Minister intervenes in petrol attendant strike

Workers want an hour across-the-board increase of R30 an hour by 2016 on actual rates of pay in all sectors and divisions for workers earning above R6 000 a month, among other demands. (Oupa Nkosi, M&G)

Workers want an hour across-the-board increase of R30 an hour by 2016 on actual rates of pay in all sectors and divisions for workers earning above R6 000 a month, among other demands. (Oupa Nkosi, M&G)

Labour Minister Mildred Oliphant intervened on Monday in an extended strike by petrol attendants and workers in the automotive industry.

Ministerial spokesperson Musa Zondi confirmed Oliphant was meeting employers and the National Union of Metalworkers of South Africa (Numsa).

Fuel Retailers Association chief executive Reggie Sibiya was optimistic about the meeting.

"We are coming with an open ear to hear what the minister has to say. We appreciate her intervention", he said.

He did not disclose where the meeting was taking place, but confirmed it would begin around midday.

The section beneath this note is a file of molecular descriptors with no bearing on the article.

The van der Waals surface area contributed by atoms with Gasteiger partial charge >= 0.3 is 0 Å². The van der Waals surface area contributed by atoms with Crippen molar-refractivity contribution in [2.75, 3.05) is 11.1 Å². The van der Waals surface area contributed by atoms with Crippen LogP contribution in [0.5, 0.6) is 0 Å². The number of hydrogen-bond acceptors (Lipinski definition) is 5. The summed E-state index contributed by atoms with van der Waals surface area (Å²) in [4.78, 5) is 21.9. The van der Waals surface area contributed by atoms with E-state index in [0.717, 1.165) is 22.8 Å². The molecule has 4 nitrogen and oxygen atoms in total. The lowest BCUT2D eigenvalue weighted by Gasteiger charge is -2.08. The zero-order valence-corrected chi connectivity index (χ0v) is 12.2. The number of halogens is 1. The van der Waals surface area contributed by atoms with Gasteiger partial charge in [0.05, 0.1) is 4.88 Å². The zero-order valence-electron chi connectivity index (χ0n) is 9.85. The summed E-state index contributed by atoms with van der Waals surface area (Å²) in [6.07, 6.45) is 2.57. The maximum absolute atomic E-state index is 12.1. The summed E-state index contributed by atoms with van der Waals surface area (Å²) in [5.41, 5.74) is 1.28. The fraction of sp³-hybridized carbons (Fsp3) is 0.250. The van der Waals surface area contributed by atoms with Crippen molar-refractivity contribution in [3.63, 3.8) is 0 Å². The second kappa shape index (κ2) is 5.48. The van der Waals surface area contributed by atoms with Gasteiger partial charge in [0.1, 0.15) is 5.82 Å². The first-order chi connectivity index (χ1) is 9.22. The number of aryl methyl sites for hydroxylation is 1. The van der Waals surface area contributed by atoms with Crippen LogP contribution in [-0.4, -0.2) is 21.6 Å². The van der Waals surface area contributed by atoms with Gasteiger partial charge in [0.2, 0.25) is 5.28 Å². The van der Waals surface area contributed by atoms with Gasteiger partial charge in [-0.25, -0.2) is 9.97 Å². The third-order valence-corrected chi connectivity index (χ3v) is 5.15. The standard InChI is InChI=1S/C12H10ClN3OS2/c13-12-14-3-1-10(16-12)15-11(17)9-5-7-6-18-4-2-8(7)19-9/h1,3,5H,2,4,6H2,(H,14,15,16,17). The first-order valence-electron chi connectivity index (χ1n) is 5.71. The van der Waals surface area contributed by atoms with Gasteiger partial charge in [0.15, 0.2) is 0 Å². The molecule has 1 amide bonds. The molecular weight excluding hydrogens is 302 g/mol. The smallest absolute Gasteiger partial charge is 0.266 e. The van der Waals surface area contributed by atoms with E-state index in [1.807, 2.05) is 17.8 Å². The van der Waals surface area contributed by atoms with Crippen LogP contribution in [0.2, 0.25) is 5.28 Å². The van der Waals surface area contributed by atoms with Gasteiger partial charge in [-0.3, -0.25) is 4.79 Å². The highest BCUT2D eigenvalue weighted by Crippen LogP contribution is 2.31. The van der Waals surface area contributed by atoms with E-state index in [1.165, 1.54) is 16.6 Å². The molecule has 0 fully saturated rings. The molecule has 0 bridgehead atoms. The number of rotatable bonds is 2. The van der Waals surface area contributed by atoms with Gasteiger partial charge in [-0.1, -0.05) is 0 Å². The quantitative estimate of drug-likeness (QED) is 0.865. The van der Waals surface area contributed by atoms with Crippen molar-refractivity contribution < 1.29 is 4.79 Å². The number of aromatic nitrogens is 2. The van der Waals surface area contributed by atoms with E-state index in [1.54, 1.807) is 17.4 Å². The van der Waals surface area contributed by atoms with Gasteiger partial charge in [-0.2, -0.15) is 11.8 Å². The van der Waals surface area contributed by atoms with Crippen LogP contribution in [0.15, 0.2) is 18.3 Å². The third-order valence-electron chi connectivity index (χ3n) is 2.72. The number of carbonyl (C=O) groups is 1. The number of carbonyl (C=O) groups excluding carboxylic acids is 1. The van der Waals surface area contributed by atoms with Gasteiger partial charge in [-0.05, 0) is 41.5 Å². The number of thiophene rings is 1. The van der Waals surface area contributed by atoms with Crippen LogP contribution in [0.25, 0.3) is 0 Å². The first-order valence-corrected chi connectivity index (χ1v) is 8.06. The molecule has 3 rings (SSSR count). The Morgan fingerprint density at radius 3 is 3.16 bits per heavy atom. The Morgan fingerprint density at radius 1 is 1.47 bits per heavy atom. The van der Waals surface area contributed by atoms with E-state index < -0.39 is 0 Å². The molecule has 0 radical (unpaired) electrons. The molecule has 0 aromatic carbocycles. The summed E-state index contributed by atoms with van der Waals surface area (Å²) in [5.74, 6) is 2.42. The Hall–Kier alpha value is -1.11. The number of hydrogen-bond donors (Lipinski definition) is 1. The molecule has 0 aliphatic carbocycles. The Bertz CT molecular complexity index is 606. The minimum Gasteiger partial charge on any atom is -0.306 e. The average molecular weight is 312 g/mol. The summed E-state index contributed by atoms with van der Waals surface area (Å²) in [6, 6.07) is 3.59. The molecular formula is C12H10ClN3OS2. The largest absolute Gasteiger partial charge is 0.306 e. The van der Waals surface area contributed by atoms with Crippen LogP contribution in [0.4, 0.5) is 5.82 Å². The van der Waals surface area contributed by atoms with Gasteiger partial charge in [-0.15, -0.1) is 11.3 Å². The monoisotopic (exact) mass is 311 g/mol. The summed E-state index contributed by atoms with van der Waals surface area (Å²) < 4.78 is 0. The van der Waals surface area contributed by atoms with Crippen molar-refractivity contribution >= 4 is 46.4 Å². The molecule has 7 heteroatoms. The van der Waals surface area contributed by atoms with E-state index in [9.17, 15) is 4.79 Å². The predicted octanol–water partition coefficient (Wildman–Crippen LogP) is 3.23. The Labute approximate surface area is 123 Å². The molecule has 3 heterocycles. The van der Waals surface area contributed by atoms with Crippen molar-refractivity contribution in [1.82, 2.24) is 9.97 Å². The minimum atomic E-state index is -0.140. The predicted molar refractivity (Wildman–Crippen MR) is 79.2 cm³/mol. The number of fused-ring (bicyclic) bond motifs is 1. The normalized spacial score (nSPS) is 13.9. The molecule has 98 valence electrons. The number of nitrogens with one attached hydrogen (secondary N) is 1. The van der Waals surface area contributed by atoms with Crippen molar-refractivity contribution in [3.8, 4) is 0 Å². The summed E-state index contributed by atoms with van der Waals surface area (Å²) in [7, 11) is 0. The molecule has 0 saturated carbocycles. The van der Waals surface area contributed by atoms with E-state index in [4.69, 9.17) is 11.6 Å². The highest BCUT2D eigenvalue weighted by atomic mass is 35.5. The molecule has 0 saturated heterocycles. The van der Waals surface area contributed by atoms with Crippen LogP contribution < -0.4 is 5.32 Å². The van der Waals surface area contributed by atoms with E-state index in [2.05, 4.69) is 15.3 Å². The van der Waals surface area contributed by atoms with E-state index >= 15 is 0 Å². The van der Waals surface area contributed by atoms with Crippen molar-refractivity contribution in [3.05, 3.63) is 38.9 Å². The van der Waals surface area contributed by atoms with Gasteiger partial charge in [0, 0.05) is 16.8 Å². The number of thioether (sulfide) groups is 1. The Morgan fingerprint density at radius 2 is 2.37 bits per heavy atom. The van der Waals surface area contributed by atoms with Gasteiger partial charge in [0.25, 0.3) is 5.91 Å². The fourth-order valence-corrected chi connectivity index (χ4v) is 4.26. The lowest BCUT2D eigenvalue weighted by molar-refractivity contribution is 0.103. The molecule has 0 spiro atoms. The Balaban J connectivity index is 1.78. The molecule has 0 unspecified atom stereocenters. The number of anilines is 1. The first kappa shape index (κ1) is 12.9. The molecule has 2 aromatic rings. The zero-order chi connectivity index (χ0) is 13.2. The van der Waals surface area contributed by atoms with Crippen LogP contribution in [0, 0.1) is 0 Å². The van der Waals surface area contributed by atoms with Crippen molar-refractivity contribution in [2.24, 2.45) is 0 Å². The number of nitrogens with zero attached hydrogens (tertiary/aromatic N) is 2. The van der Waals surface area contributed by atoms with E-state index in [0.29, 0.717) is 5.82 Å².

Another round of talks between employers and Numsa were scheduled for Wednesday, which Sibiya said would still go ahead.

Revised wage offer
The strike began on September 9, with Numsa demanding a double-digit percentage increase in pay.

Workers want an across-the-board increase of R30 an hour by 2016 on actual rates of pay in all sectors and divisions for workers earning above R6 000 a month, among other demands.

The union has rejected a revised wage offer of 7.5%.

About 70 000 workers were reported to be on strike.

Meanwhile, over the weekend, trade union Cosatu said it was "shocked and angry" over the lengthy strike.

There had been "unnecessary" delays in reaching a settlement agreement with striking petrol attendants and vehicle industry workers, said the labour federation on Saturday.  

"Each attempt has ... ended in failure because of the employers' obstructive and delaying tactics," said Cosatu spokesperson Patrick Craven in a statement.

Finding a solution
Craven said on Saturday that Numsa had maintained "good faith" during negotiations to find a solution.

He claimed employers were unwilling to resume talks until September 25, because of Heritage Day.

"This is totally unacceptable. This dispute should be resolved without delay", he said.

Craven at the time called on Oliphant to convene an urgent meeting with unions and employers to resolve the dispute.

He warned that if a settlement was not reached soon, there would be calls to expand the strike action. – Sapa 

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